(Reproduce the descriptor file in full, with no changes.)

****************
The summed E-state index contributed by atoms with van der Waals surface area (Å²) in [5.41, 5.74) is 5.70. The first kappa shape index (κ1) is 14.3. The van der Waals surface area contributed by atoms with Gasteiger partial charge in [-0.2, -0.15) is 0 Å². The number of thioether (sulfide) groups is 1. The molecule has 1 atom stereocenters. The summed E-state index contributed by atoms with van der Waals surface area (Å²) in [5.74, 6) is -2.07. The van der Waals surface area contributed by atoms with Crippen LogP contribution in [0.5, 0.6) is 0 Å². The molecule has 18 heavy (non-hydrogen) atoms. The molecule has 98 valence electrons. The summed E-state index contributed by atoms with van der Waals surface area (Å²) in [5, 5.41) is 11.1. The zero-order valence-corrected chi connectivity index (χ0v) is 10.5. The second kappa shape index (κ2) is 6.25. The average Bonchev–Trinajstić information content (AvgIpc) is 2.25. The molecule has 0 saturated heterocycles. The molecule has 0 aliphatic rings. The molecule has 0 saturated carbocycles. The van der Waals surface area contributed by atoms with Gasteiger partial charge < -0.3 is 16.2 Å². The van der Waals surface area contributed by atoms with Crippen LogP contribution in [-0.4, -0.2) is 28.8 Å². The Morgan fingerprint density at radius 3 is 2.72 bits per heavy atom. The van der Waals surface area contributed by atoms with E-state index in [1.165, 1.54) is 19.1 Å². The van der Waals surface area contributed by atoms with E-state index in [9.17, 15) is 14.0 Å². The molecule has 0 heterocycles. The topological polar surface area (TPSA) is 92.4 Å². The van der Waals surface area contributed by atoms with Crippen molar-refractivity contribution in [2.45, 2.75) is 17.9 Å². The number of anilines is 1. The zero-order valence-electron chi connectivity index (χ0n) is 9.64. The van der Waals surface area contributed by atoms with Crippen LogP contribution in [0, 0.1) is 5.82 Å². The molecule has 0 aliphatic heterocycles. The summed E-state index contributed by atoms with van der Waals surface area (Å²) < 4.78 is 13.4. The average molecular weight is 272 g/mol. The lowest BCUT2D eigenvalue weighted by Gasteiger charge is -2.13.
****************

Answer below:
The summed E-state index contributed by atoms with van der Waals surface area (Å²) in [5.41, 5.74) is 5.70. The first kappa shape index (κ1) is 14.3. The van der Waals surface area contributed by atoms with Gasteiger partial charge in [-0.2, -0.15) is 0 Å². The number of thioether (sulfide) groups is 1. The molecule has 1 atom stereocenters. The summed E-state index contributed by atoms with van der Waals surface area (Å²) in [5.74, 6) is -2.07. The van der Waals surface area contributed by atoms with Crippen LogP contribution in [0.5, 0.6) is 0 Å². The molecule has 18 heavy (non-hydrogen) atoms. The molecule has 98 valence electrons. The summed E-state index contributed by atoms with van der Waals surface area (Å²) in [5, 5.41) is 11.1. The zero-order valence-corrected chi connectivity index (χ0v) is 10.5. The second kappa shape index (κ2) is 6.25. The average Bonchev–Trinajstić information content (AvgIpc) is 2.25. The molecule has 0 saturated heterocycles. The molecule has 0 aliphatic rings. The molecule has 0 saturated carbocycles. The van der Waals surface area contributed by atoms with Gasteiger partial charge < -0.3 is 16.2 Å². The van der Waals surface area contributed by atoms with Crippen LogP contribution in [-0.4, -0.2) is 28.8 Å². The Morgan fingerprint density at radius 3 is 2.72 bits per heavy atom. The van der Waals surface area contributed by atoms with E-state index in [1.165, 1.54) is 19.1 Å². The van der Waals surface area contributed by atoms with E-state index in [9.17, 15) is 14.0 Å². The molecule has 0 heterocycles. The topological polar surface area (TPSA) is 92.4 Å². The van der Waals surface area contributed by atoms with Crippen molar-refractivity contribution in [2.45, 2.75) is 17.9 Å². The number of anilines is 1. The zero-order valence-electron chi connectivity index (χ0n) is 9.64. The van der Waals surface area contributed by atoms with Crippen LogP contribution in [0, 0.1) is 5.82 Å². The molecule has 0 aliphatic heterocycles. The summed E-state index contributed by atoms with van der Waals surface area (Å²) < 4.78 is 13.4. The average molecular weight is 272 g/mol. The lowest BCUT2D eigenvalue weighted by Gasteiger charge is -2.13.